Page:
I suspect you are unwittingly taking aspects of present day social configurations and projecting them onto, what would be in reality, a completely – a radically – different complex of social structures with entirely different encouragements, rewards, fears and punishments to those of the present day.

  3. ianmac 3

    Against Atomic Weapons. But you cannot uninvent the technology. Just try and control it.
    Against wholesale trawling of the internet. But you can’t uninvent the technology. The best we can do be made fully aware of how it it works and try and have mechanisms to control it.
    This Government is in Denial and we do not get to know the full extent.
    “…it legal for the GCSB to spy on New Zealanders and expands its power to do so.”
    What to do about it. Mmmm.
    David Shearer does have Question 4 today which asks “Has he received any information that shows foreign intelligence agencies are routinely collecting emails,………….”

    • Colonial Viper 3.1

      You don’t “uninvent” technologies, you defund them, and then you stop acting in ways which keep fanning the fires of extremism and terrorism.

      Just ask yourself. Where did the IRA come from? Who formed Al Qaeda and where did they get their military training? What’s the history of Iran that they are now so set against the west?

      • karol 3.1.1

        Sounds simple.

        But who/what decides, enforces and maintains such a policy?

        Also, how to ensure the power-hungry don’t find some way to accumulate wealth, resources and/or assets?

        • Bill 3.1.1.1

          In a (necessarily) undemocratic market economy there are massive, inescapable and inbuilt incentives, alongside obvious avenues or ploys, to accumulate wealth, resources and assets. And if you take away those incentives and avenues for accumulation (through, for example, the development of a democratic economy that places economic/political/social power firmly in the hands of those producing and consuming – distribution becoming a natural adjunct to the excercise of that decision making power), then you, obviously, also take away the market economy in the process. Not a bad thing in my book, but we know that…. ;-)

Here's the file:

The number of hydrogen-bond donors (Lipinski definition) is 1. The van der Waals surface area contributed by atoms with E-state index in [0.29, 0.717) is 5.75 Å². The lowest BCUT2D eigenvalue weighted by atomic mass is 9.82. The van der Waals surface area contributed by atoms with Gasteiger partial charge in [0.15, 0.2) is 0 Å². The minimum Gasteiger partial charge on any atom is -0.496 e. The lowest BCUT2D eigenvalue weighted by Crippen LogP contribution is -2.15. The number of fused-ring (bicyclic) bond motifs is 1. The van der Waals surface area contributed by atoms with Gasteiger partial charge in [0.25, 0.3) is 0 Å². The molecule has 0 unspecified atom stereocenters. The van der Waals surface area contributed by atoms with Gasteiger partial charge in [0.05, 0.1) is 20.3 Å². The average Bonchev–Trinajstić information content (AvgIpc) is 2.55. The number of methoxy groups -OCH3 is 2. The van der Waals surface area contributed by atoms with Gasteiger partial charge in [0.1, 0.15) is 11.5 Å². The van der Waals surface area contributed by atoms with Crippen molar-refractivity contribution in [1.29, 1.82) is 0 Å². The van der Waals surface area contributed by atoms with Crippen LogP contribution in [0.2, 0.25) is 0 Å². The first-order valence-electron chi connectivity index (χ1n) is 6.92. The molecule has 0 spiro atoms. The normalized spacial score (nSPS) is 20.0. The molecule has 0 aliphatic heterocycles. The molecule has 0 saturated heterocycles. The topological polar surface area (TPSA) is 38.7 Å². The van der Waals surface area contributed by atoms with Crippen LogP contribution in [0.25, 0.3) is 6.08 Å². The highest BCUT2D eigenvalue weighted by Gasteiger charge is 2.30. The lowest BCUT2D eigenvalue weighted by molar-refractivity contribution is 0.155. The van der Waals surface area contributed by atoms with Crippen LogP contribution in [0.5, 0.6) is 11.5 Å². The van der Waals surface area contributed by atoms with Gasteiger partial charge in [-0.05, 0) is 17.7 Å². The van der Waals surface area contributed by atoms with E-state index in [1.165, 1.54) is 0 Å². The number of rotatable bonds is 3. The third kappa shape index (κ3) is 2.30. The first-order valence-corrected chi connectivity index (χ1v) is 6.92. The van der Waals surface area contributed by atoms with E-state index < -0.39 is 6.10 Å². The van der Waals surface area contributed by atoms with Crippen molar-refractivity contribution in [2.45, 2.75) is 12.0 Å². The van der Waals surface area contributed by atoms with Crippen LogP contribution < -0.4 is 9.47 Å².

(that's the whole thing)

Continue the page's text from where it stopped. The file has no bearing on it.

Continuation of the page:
• Colonial Viper 3.1.1.2

          Also, how to ensure the power-hungry don’t find some way to accumulate wealth, resources and/or assets?

          I don’t think that the accumulation of wealth and assets in of itself is a huge problem; the problem is when individuals can do it on such a massive scale capable of distorting the whole of society and the whole of government.

          In a “market economy” which empowers capital, the massive accumulation of capital automatically translates into massive influence over the economy. This is what should be disallowed.

          This is not a new problem of course and there have been many effective ways to manage this in the past.

          For instance, an 89% income tax rate on earnings over $400,000 pa would effectively cap incomes near 10x the median working wage. A 50% death tax applicable to every dollar of assets over the first million dollars automatically undoes a lifetime worth of wealth concentration, and encourages capable people to focus their talents on more than making more and more millions off the communities they live in.

          And possibly most importantly – a massive societal revaluing (up valuing) of unpaid work, emotional labour, and other non-financial contributions to the nation by ordinary people.

          • karol 3.1.1.2.1

            However, such measures cannot be implemented at a local democracy level. It requires an over-arching system of governance.

            • Colonial Viper 3.1.1.2.1.1

              I’m not saying that a sovereign system of governance will not be necessary in future. I’m saying that significant parts of that governance can be devolved downwards.

              Also, there are plenty of powers that could be decentralised from Wellington.

              For instance, why not enable regions or cities to set their own fuel tax, and have them develop and run public transport with it?